Freedom of the Press 2017 - Gambia, The
|Publication Date||December 2017|
|Cite as||Freedom House, Freedom of the Press 2017 - Gambia, The, December 2017, available at: http://www.refworld.org/docid/5a4cd4fa4.html [accessed 19 January 2018]|
|Disclaimer||This is not a UNHCR publication. UNHCR is not responsible for, nor does it necessarily endorse, its content. Any views expressed are solely those of the author or publisher and do not necessarily reflect those of UNHCR, the United Nations or its Member States.|
Press Freedom Status: Not Free
Total Score: 87/100 (↑1) (0 = Most Free, 100 = Least Free)
Legal Environment: 29/30
Political Environment: 35/40 (↑1)
Economic Environment: 23/30
Freedom in the World Status: Not Free
Net Freedom Status: Not Free
Internet Penetration Rate: 17.1%
Key Developments in 2016:
A number of journalists were arrested, and some were held without charge, ahead of December's presidential election. Longtime president Yahya Jammeh was defeated by opposition candidate Adama Barrow, but at year's end had indicated that he would refuse to step down.
Just ahead of the election, authorities shut down internet access and manipulated telecommunications infrastructure to prevent outgoing and incoming international phone calls. The blackout lasted several days.
Two journalists from Qatar's Al-Jazeera satellite television channel were denied accreditation ahead of the election, and were deported when they entered the country anyway. They managed to interview Barrow during their short time in Gambia.
Gambia's constitution guarantees freedom of speech and of the press, but these rights are not respected in practice. Jammeh's government has used numerous legal mechanisms and repressive laws to aggressively thwart critical reporting by journalists and media houses. Journalists continue to face harassment and intimidation, mainly from members of the National Intelligence Agency (NIA), which has operated under the command of President Jammeh since 1994. An increasingly difficult economic situation has made it difficult for many media outfits to operate.
In December 2016, opposition candidate Adama Barrow won a surprise victory in the country's presidential election; Jammeh accepted the results before rescinding his concession days later, and the impasse had yet to be resolved by year's end. While local and international outlets were generally able to produce news about the campaign; authorities harassed, arrested, and detained journalists as a result of their reporting on the election, and held some without charge. In April, Mamour Mbenga of the opposition-aligned Foroyaa newspaper was arrested while covering an opposition protest; the arresting officers reportedly beat him severely and destroyed his video camera and other equipment before releasing him without charge. Additionally, Mbenga said Foroyaa edited descriptions of his treatment by police out of the story he filed about the demonstration.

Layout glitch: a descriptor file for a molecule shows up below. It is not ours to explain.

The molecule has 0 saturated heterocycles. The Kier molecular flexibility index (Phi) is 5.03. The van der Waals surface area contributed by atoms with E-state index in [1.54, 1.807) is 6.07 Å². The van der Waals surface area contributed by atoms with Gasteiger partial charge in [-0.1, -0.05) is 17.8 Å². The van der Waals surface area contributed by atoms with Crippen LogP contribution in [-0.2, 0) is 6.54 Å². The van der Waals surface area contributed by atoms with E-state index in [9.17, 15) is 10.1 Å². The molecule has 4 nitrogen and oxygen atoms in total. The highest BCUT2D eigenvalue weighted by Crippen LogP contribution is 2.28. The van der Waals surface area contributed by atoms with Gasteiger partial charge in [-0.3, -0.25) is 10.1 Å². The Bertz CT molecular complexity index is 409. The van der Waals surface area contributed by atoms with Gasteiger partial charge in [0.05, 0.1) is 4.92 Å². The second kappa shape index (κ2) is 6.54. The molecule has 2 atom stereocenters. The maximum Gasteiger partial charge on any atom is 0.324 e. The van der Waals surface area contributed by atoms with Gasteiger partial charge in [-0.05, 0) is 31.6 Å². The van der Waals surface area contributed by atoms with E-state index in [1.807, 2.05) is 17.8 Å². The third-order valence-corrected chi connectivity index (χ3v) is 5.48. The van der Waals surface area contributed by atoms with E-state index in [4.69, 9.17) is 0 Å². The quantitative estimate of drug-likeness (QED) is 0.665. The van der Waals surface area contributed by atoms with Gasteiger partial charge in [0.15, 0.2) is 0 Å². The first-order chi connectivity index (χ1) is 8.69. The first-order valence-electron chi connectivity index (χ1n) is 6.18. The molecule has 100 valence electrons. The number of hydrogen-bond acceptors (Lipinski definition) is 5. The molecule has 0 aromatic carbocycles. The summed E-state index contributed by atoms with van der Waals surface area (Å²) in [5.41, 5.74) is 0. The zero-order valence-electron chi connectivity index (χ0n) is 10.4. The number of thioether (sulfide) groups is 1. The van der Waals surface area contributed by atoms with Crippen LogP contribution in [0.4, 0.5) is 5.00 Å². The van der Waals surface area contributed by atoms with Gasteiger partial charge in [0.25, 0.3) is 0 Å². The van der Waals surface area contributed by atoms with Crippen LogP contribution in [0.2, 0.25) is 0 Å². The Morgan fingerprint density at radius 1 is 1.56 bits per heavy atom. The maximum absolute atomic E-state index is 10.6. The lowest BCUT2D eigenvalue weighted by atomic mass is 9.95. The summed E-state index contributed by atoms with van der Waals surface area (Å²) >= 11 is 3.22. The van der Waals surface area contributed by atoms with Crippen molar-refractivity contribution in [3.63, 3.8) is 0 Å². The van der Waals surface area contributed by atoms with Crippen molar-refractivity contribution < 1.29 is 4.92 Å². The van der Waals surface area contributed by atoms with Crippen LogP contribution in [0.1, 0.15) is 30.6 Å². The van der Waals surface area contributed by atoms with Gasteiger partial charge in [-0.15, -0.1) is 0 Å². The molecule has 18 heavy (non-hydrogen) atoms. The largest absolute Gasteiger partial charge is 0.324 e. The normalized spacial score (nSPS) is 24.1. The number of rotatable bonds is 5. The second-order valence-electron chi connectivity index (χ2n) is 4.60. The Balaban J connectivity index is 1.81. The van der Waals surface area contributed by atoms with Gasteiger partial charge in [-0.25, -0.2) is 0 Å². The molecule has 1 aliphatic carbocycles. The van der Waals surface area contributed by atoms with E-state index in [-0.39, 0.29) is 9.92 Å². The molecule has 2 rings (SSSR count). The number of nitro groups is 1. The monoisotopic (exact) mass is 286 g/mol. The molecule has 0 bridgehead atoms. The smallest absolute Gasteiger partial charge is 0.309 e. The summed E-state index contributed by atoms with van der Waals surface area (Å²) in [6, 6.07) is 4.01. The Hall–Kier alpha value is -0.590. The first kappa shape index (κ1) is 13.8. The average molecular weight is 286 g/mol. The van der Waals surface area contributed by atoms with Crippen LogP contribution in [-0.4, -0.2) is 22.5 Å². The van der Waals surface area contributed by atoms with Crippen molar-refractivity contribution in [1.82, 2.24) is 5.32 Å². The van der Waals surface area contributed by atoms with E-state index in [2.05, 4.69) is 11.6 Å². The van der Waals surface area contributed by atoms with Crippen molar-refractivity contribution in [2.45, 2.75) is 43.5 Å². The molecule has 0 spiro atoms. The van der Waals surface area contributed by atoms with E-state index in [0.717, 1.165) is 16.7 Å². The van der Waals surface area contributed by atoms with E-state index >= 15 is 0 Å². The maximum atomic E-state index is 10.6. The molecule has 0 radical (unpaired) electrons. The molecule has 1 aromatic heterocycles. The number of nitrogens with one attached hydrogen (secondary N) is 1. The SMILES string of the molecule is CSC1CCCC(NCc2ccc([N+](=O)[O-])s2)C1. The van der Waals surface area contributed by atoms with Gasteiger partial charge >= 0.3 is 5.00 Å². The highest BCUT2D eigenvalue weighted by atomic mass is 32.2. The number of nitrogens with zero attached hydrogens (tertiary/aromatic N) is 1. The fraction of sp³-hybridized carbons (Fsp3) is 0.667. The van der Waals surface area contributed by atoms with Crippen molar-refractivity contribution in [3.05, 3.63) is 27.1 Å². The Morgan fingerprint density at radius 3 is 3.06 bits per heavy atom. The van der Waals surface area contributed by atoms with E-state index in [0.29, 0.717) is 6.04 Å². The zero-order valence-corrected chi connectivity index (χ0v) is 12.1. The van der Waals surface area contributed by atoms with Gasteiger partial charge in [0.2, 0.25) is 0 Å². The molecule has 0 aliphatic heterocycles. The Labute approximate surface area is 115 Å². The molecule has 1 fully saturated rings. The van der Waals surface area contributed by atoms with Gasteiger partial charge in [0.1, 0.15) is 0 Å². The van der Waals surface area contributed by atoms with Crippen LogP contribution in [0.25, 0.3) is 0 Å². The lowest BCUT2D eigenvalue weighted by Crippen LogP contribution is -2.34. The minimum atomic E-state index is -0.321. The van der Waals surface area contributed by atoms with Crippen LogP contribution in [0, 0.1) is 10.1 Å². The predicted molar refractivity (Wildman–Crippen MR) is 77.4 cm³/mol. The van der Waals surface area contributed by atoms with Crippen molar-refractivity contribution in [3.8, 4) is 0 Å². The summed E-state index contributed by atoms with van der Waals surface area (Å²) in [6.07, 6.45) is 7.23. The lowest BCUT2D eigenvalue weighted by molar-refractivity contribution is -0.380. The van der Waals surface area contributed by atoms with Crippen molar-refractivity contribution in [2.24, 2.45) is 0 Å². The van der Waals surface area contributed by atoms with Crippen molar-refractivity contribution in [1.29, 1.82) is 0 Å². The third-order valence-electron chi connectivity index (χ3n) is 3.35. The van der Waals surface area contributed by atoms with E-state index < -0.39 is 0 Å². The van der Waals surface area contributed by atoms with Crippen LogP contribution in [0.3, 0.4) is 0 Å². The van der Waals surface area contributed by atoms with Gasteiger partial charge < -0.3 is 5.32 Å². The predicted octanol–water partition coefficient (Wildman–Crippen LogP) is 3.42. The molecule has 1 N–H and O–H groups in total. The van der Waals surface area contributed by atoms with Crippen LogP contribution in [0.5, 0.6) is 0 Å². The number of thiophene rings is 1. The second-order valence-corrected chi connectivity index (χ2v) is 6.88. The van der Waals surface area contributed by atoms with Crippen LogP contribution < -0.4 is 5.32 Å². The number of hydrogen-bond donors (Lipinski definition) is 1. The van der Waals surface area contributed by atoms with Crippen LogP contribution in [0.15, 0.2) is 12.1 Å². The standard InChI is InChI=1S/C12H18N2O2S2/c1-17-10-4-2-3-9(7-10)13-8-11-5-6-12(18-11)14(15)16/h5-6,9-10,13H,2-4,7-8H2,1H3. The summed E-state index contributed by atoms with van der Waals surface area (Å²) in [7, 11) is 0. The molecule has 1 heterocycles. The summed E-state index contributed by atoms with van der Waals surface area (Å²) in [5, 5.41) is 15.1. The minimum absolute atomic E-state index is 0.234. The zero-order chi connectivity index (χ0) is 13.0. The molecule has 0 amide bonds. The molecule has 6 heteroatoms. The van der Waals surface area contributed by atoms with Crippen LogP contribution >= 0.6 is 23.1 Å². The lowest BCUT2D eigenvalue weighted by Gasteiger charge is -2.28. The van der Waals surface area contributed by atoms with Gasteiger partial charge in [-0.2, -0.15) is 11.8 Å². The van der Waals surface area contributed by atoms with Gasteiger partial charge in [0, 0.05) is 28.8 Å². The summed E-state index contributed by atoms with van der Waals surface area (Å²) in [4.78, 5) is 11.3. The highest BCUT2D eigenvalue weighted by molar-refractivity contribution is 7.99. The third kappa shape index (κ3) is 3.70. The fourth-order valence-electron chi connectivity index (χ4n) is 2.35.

A number of journalists were arrested as the elections drew closer, including some who worked at the government-controlled public broadcaster and at government-aligned outlets. Momodou Sabally, director of the state-run Gambia Radio and Television Service (GRTS), and GRTS journalist Bakary Fatty, were arrested in early November after the broadcaster preempted a piece on an event hosted by the first lady, with a story on how opposition factions had united behind Barrow ahead of the election. Sabally was charged with financial offenses allegedly committed while he had worked in Jammeh's administration – charges that had already been filed against him once and had been dismissed in 2015; he was detained for just over two weeks, and the case against him was ongoing at year's end, according to the Media Foundation for West Africa (MFWA), an advocacy group. Fatty, who was not charged with a crime, remained in detention at year's end, and had been denied access to his family and to and a lawyer. Also in November, Yunus Salieu, a reporter at the government-controlled Daily Observer, was arrested, as was Alhagie Manka, a freelance photographer; both were detained for several days for taking photos of Jammeh's supporters without authorization.
While a number of international outlets covered the election, authorities denied accreditation to two journalists from Qatar's satellite television channel Al-Jazeera ahead of the poll. The journalists entered Gambia anyway, and were promptly deported after security agents discovered their presence in the country; they managed to interview Barrow before their expulsion And, one day before the election, the government blocked access to the internet and manipulated the country's telecommunications network to prevent mobile users from making and receiving international phone calls. The blockage remained in place for several days.
Separately, Alagie Abdoulie Ceesay, the managing director of the private Teranga FM radio station, was convicted in absentia in November 2016 of sedition and spreading false information for privately sharing an image of Jammeh with a gun pointed at his head. He was sentenced to two years and issued a fine of 200,000 dalasi ($4,700). Ceesay was not in Gambia at the time – in April it was reported that Ceesay, who was initially detained in 2015, escaped from custody during a check-up at a military hospital, and had fled to Senegal.
This country report has been abridged for Freedom of the Press 2017. For background information on press freedom in The Gambia, see Freedom of the Press 2016.